Everyone at hot startups drinks a lot of coffee. But you can’t drink just any coffee. Nobody can drink just any coffee anymore and be taken seriously. (Except for those who proudly and intentionally do so. The key is doing it with intention. But you can’t just saunter up to Starbucks or Dunkin’ Donuts and get a coffee and actually think it’s good.) And so five times in a row, Stewart stalks past the Starbucks at the corner of Second Street and Folsom. He’s looking for an independent cafe that is supposed to be… right around here… somewhere…

in the majority of Latin languages, ø sorts as an accented variant of o, meaning that most users would expect ø alongside o. However, a few languages, such as Norwegian and Danish, sort ø as a unique element after z. Sorting “Søren” after “Sylt” in a long list, as would be expected in Norwegian or Danish, will cause problems if the user expects ø as a variant of o.

What we have now is an enemy of the state that’s just there, passively feeding off everything, working off the fact that all these data plumes are given off – exhaust that’s just exhaled as a matter of course as people go by their lives.

Dan Hon. You can’t go full-on data plume silent-running without opting out of 21st century social life, but give off too much and you’re feeding parasites. I wonder if there’s a compromise between the two, or if the demands of the former mean the latter isn’t escapable..

The consequence of Apple’s approach is that pretty much everything behaves in predictable ways, but you have a very narrow range of devices at a narrow range of prices (and screen sizes), and that severely restricts the addressable market. More people can afford $50 phones than can afford $600 phones. The consequence of the Android approach is that you have a much wide range of devices and prices, and a much larger market, but anything on the bleeding edge doesn’t work predictably at all.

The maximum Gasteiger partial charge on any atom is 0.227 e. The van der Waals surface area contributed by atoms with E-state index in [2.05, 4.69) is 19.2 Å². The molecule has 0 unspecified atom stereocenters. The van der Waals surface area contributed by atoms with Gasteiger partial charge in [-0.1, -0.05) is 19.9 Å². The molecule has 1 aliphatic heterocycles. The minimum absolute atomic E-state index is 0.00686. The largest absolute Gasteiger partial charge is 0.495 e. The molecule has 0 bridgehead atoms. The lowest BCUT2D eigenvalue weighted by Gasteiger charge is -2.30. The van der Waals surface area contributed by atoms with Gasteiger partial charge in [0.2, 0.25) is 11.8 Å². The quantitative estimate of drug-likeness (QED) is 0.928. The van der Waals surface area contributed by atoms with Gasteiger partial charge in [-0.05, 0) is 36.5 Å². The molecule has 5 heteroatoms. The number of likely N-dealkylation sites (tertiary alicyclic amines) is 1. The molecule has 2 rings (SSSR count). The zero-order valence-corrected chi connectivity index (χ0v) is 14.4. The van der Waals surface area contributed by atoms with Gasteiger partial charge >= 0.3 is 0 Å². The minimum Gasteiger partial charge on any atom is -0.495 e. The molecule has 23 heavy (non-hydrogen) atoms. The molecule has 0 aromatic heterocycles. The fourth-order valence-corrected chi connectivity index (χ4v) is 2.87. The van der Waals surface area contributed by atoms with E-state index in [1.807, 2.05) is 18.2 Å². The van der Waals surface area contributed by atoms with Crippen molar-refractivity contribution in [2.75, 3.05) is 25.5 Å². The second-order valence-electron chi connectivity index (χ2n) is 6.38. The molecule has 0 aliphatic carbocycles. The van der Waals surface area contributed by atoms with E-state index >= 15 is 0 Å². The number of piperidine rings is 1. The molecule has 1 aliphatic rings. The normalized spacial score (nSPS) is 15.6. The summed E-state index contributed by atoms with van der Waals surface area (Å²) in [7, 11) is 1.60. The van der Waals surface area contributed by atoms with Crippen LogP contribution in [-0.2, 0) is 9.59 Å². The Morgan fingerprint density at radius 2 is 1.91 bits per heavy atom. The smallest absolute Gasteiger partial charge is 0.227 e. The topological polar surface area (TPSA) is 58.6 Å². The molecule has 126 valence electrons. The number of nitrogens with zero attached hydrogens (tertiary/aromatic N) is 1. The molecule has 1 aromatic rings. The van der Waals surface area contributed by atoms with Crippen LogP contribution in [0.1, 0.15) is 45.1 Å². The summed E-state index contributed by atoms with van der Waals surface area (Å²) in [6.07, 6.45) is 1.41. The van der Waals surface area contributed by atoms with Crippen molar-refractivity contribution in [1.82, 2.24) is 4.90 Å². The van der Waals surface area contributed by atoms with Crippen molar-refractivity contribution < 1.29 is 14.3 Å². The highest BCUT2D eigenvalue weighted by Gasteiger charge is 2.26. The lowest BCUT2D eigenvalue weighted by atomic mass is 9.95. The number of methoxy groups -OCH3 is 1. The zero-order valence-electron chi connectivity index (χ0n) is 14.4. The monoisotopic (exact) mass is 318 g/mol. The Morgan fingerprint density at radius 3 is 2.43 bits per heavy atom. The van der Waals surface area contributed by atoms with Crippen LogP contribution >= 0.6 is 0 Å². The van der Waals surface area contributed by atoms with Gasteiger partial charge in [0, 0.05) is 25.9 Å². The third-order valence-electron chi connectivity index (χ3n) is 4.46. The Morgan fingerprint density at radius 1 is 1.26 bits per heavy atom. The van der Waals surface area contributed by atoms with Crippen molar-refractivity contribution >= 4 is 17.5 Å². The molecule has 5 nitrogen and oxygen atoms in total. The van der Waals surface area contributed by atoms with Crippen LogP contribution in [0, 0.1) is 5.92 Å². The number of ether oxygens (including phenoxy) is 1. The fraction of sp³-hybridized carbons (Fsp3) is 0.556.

Android fragmentation and the cloud — Benedict Evans

This is presented from a seller’s perspective (“addressable market”), but the other perspective here is that “Android is fragmented” as a complaint looks interestingly close to “poor people should not be allowed smartphones”.

“Flat”

This is very important to coordinate systems used to map the height of the ground, because the idea
of quantified ‘height’ implies that there is a level surface somewhere below us which has zero height.
Even statements about relative height imply extended level surfaces. When we casually say ‘Point A is
higher than point B’, what we really mean is ‘The level surface passing through point A, if extended,
would pass above point B’ So to accurately quantify the height difference between A and B, we would
need to know the shape of the level surface passing through point A. In fact we choose a general
‘reference level surface’ of zero height covering the whole country to which we can refer all our
measured heights. This reference level surface is not flat!

A guide to coordinate systems in Great Britain

I used to think that geo was Hard. But it turns out to be even worse than that.